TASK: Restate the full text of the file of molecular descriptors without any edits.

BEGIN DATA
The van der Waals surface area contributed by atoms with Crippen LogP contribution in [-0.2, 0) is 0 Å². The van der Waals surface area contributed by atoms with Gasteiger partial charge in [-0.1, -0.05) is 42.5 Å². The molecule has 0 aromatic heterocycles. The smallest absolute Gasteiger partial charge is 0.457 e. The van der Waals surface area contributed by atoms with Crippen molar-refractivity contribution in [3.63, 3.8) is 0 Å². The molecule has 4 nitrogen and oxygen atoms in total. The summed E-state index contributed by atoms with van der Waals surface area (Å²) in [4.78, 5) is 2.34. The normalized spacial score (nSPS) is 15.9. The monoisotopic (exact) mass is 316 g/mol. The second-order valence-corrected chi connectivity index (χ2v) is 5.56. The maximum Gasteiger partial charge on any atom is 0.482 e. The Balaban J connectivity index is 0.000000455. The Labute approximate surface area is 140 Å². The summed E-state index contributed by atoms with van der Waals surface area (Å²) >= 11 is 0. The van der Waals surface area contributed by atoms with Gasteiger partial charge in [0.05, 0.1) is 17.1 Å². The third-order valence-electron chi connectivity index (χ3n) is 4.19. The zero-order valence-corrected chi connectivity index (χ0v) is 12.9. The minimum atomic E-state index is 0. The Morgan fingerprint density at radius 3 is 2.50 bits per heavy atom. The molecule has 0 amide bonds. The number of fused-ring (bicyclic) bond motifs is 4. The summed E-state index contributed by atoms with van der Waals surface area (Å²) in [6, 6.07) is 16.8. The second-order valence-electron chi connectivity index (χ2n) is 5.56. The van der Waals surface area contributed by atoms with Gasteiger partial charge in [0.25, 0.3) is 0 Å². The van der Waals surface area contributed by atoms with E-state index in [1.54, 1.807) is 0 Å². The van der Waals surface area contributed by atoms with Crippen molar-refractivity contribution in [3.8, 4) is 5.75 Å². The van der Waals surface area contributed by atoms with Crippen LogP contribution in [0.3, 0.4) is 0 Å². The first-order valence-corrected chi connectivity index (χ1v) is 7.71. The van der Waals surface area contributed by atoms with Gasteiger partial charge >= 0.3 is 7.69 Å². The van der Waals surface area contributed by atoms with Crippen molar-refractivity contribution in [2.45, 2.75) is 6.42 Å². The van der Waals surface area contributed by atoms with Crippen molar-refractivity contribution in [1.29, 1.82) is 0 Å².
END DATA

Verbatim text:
The van der Waals surface area contributed by atoms with Crippen LogP contribution in [-0.2, 0) is 0 Å². The van der Waals surface area contributed by atoms with Gasteiger partial charge in [-0.1, -0.05) is 42.5 Å². The molecule has 0 aromatic heterocycles. The smallest absolute Gasteiger partial charge is 0.457 e. The van der Waals surface area contributed by atoms with Crippen molar-refractivity contribution in [3.63, 3.8) is 0 Å². The molecule has 4 nitrogen and oxygen atoms in total. The summed E-state index contributed by atoms with van der Waals surface area (Å²) in [4.78, 5) is 2.34. The normalized spacial score (nSPS) is 15.9. The monoisotopic (exact) mass is 316 g/mol. The second-order valence-corrected chi connectivity index (χ2v) is 5.56. The maximum Gasteiger partial charge on any atom is 0.482 e. The Balaban J connectivity index is 0.000000455. The Labute approximate surface area is 140 Å². The summed E-state index contributed by atoms with van der Waals surface area (Å²) >= 11 is 0. The van der Waals surface area contributed by atoms with Gasteiger partial charge in [0.05, 0.1) is 17.1 Å². The third-order valence-electron chi connectivity index (χ3n) is 4.19. The zero-order valence-corrected chi connectivity index (χ0v) is 12.9. The minimum atomic E-state index is 0. The Morgan fingerprint density at radius 3 is 2.50 bits per heavy atom. The molecule has 0 amide bonds. The number of fused-ring (bicyclic) bond motifs is 4. The summed E-state index contributed by atoms with van der Waals surface area (Å²) in [6, 6.07) is 16.8. The second-order valence-electron chi connectivity index (χ2n) is 5.56. The van der Waals surface area contributed by atoms with Gasteiger partial charge in [0.25, 0.3) is 0 Å². The van der Waals surface area contributed by atoms with E-state index in [1.54, 1.807) is 0 Å². The van der Waals surface area contributed by atoms with Crippen molar-refractivity contribution in [3.8, 4) is 5.75 Å². The van der Waals surface area contributed by atoms with Crippen LogP contribution in [0.3, 0.4) is 0 Å². The first-order valence-corrected chi connectivity index (χ1v) is 7.71. The van der Waals surface area contributed by atoms with Gasteiger partial charge >= 0.3 is 7.69 Å². The van der Waals surface area contributed by atoms with Crippen molar-refractivity contribution in [2.45, 2.75) is 6.42 Å². The van der Waals surface area contributed by atoms with Crippen molar-refractivity contribution in [1.29, 1.82) is 0 Å².